Six years ago, Korean brands were not well represented abroad, and the idea of a foreigner building a multi-million dollar business in Korea was unheard of.
But that didn’t stop Russian-born Roman Vernidub.
“I moved out to Korea as an exchange student in 2010,” Vernidub told me. “I learned the language and the culture. It was important to me to fit in.”
Vernidub’s first idea was to work in the Russian embassy or the United Nations. “I worked for a year in the UN’s Economic Commission for Asia,” Vernidub said. “I’ll be honest – it didn’t excite me.”
So in 2016, he created a business – Koru Pharmaceuticals – a trading company dealing with cosmetology and pharmaceutical products, where he acts as CEO and founder. He has since been nominated in Forbes Asia’s 30 Under 30 list.
“Koru started as a trading business between Korea and Russia, selling Korean products,” Vernidub said. “We focused on skin quality and beauty products for both men and women. You have to understand, skin quality and beauty are an obsession here. And it isn’t as female-centric as in other countries. It is common for men to advertise beauty products.”
Finding a Niche
In Korea, competition in this sector is incredibly high. There are thousands of brands. And while many of those products stay within the country, it’s hard to break into the industry in a significant way, even if you’re exporting.
“Our focus then shifted to cosmetics that focus on anti-aging and aesthetics,” Vernidub said. “Thread lifting, injectables, and other similar solutions.”
A thread lift is a non-surgical cosmetic procedure that lifts the skin of the face. It is designed for patients seeking subtle lifting, tightening, and smoothing of the skin but do not wish to undergo surgery. Users can pinpoint what style of lift they would like by choosing how many layers they want to tighten.
Injectables are soft tissue fillers, usually made from hyaluronic acid, injected into the skin to help fill in facial wrinkles and provide facial volume. Consumers can also use them to augment facial features, restoring a smoother appearance. Most of these wrinkle fillers are temporary because the body eventually absorbs them.
And demand for these kinds of services is high. Just in the Gangnam area, there are over 3,000 cosmetic surgeries.
“In Korea, you go to lunch and get a facelift, but people take a whole day off in the West,” Vernidub said.
Interestingly, the global pandemic actually aided Koru’s fortunes. You would have expected quite the opposite.
“During Covid, sales increased thanks to people having more free time, and ‘home-style’ clinics popped up everywhere,” Vernidub said.
The Next Phase
Starting as a distributor of Korean products, then focusing on a particular niche, has allowed Koru not only to succeed but do so at a rapid pace. The next stage is to develop its own products.
“Our research and development center opened two years ago,” Vernidub said. “We’re working on more than 40 different products now; Fillers, lypolitics, thread lifts, and anesthetics to help relieve any pain.”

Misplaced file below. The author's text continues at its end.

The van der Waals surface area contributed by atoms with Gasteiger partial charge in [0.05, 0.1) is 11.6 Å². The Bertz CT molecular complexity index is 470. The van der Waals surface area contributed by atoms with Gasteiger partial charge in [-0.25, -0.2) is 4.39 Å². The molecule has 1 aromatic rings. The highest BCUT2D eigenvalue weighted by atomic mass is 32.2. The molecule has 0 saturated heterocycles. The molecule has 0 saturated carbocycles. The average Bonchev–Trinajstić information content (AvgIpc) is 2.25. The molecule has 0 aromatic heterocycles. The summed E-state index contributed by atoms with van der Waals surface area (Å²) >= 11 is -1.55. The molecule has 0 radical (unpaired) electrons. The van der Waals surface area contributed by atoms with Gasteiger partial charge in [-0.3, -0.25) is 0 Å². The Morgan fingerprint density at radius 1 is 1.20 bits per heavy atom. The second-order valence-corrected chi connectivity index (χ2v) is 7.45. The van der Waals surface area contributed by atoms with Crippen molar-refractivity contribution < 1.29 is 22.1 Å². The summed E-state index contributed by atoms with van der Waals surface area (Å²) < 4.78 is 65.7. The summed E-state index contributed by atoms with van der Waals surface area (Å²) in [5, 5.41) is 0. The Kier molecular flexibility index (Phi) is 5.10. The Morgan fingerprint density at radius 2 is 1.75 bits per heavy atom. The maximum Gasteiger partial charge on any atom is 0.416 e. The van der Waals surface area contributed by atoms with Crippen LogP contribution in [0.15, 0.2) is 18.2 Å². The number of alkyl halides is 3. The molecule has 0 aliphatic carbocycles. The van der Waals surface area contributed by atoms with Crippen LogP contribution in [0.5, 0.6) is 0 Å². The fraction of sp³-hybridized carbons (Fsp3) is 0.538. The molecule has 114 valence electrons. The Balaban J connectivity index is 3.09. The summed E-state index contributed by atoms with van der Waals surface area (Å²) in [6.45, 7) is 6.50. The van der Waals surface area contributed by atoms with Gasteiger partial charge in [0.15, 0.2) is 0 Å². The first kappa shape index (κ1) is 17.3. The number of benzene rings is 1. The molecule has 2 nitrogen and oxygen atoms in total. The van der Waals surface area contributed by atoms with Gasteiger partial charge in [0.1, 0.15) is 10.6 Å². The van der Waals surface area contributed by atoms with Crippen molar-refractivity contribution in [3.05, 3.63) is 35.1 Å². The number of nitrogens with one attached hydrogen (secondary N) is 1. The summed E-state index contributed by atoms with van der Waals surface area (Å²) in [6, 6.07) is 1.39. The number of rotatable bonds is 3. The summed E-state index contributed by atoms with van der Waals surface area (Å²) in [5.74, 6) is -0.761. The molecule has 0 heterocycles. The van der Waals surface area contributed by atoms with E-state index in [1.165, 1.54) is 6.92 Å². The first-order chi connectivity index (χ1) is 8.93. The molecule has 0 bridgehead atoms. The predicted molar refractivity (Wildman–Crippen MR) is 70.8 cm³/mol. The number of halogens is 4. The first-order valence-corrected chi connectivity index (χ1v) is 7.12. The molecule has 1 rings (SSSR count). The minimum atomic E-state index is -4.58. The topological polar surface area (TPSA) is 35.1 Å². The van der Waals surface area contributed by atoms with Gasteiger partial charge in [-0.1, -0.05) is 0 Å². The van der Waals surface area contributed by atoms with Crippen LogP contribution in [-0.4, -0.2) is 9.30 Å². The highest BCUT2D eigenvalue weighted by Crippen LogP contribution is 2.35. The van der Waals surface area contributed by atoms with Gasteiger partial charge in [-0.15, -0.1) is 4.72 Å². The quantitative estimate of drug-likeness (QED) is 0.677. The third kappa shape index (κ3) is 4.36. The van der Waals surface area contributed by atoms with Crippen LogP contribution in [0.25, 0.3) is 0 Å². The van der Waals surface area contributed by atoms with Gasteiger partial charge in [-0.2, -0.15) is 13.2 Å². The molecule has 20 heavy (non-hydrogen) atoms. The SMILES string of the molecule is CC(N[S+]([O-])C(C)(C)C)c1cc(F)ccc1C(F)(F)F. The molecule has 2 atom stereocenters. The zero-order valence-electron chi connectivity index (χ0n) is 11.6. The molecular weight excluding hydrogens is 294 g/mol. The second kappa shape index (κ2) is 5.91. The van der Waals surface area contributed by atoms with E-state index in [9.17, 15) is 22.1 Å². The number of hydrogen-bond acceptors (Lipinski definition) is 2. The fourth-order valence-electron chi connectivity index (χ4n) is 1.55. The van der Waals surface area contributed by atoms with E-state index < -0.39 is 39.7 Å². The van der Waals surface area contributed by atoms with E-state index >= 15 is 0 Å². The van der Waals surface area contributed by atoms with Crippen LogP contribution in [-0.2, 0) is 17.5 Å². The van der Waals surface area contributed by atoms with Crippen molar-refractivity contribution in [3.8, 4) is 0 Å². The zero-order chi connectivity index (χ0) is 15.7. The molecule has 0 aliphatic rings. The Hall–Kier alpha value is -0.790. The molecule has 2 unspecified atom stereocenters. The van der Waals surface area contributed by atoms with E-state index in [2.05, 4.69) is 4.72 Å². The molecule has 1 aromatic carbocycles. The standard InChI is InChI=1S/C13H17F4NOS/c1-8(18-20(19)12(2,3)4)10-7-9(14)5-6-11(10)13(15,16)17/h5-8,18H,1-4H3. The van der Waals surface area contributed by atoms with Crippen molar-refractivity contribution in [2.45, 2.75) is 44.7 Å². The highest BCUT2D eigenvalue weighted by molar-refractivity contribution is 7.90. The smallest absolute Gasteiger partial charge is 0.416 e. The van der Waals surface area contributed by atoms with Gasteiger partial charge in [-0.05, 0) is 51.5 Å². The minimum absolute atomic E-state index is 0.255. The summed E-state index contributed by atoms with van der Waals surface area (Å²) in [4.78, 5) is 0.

Koru is also investing in its own factory for the future production of its products, which is remarkable given the company has grown organically to this point.
“We’ve bootstrapped our way to success and generated enough revenue to invest in R&D,” Vernidub said. “Now, we’ve put $2 million into a plot of land near Seoul and are preparing to build a factory, funded through self-investment and loans.”
The results? In 2020, Koru grew sales by over 100%. Its 2018 revenue was $7 million, and in 2019 it generated $14m in sales. It has distributed products to over 80 countries and employs 60 staff.
Timing, K-Pop, and Applying Western Attitudes
“The cosmetology industry in Korea was on the edge of explosion,” Vernidub said. “We were in the right place at the right time, and with our knowledge of Korean culture, combined with Western attitudes, we took the great potential apparent in this industry, packaged it beautifully for Europeans, and voila!”
Timing in other ways was also on Koru’s side.
“At the time, K-Pop was also taking off around the world, and that helped the Korean beauty market gain respect,” Vernidub said. “We gained from being early to market, as we were able to ensure the cost of the products to us was low, but we also gained from the growing popularity of K-culture.”
So what’s next for Koru?
“I think this industry is still snowballing,” Vernidub said. “I was scared last year when the COVID-19 pandemic started, but it gave a big push to the beauty industry. In the future, we want to invest more in our own production, and we will focus on products that are effective but without the need to go through actually plastic surgery. Ultimately, we’re planning on an IPO in the next two years, intending to reach $30m sales.”